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Abstract

▪ Abstract 

This article reviews our current understanding of the physical mechanisms governing the movement of a tropical cyclone. In a barotropic framework, a tropical cyclone is basically “steered” by the surrounding flow but its movement is modified by the Coriolis force (referred to as the beta effect) and the horizontal vorticity gradient of the surrounding flow. In the presence of vertical wind shear and latent heat release, a tropical cyclone tends to move toward an area with a maximum in the time tendency of potential vorticity, which is mainly contributed by two processes: () advection that depends on the structures of the vortex and the environment surrounding the vortex in terms of their flow speed and vorticity gradient (including the beta effect), and () heating that results from a coupling between the latent heat released in the clouds and the vertical wind shear.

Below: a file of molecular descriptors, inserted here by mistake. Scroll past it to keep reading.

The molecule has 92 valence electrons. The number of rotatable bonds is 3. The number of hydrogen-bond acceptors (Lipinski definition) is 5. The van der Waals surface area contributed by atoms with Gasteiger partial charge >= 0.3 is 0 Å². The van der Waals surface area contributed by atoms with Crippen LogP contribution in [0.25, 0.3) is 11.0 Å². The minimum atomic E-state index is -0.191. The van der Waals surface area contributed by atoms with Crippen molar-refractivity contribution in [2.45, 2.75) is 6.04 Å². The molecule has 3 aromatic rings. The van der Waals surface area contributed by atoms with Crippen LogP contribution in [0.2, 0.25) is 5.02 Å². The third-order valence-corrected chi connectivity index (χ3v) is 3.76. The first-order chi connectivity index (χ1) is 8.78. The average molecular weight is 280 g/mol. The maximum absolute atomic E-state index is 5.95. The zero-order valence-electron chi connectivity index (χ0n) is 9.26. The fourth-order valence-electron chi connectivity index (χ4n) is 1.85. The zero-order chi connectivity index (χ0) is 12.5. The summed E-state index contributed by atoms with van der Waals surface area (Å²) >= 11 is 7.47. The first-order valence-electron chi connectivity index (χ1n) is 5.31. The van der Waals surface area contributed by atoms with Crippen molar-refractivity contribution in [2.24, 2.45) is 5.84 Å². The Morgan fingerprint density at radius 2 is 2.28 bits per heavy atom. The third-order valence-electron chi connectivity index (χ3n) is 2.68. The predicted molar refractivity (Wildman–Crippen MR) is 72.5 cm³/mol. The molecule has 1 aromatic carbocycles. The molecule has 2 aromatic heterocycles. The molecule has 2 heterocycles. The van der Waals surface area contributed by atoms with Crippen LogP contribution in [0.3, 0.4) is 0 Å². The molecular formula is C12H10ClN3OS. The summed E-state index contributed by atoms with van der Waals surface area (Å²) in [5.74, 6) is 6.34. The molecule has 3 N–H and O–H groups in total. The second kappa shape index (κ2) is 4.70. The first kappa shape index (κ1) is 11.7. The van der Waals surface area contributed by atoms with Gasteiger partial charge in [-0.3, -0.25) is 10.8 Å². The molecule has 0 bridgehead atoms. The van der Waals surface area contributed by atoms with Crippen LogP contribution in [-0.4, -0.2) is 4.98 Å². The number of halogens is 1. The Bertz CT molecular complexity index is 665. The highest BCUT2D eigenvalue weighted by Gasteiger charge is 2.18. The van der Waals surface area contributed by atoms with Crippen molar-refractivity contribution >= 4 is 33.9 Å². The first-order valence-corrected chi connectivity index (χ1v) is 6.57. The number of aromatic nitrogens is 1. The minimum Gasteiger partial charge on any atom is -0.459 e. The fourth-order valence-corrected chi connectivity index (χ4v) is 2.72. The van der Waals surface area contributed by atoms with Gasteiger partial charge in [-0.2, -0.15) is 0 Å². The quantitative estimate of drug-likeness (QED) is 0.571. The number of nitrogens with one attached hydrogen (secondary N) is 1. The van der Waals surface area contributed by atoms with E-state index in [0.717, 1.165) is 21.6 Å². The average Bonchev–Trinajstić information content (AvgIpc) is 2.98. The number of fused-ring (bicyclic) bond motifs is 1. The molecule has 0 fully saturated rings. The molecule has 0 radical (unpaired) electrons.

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/content/journals/10.1146/annurev.fluid.37.061903.175702
2005-01-21
2024-06-17
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  • Article Type: Review Article
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